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Kips Bay Co-op Allows Man to Move into 'Ancestral Home'

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An aspiring resident of 165 East 32nd Street's The Byron got into a little tussle with the co-op board last week, when the board refused to let him move in to an apartment owned by his parents. The board argued that because David Moldawer's parents don't actually live in the apartment (previously occupied by his grandparents), he and his family would be subject to the usual new resident admissions process, aka the co-op board gauntlet. Moldawer's strategy: get powerhouse attorney Adam Leitman Bailey on his side.

That seems to have worked?the case has been settled, a tipster tells us, and the family will be moving in with no board initiation requirement. According to the settlement, Moldawer "is recognized as a lawfully proper resident of the subject premises together with his wife and children?subject to the same rules and regulations as any other resident family members occupying premises in the building where the premises are located by virtue of their status as family members of shareholders." That was easy! And hey, the settlement even allows the family to get a dog.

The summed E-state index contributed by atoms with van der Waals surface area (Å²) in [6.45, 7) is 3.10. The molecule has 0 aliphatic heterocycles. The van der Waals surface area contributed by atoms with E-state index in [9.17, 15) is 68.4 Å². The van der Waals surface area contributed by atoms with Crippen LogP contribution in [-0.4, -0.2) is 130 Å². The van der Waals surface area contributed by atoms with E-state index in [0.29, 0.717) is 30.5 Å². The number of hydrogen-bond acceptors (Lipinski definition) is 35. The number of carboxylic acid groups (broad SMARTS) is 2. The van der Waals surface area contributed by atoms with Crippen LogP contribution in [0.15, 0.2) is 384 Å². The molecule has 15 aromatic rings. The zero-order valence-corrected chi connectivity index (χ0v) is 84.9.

· Man Plans to Sue Co-op for Being Denied Access to 'Ancestral Home' [Curbed]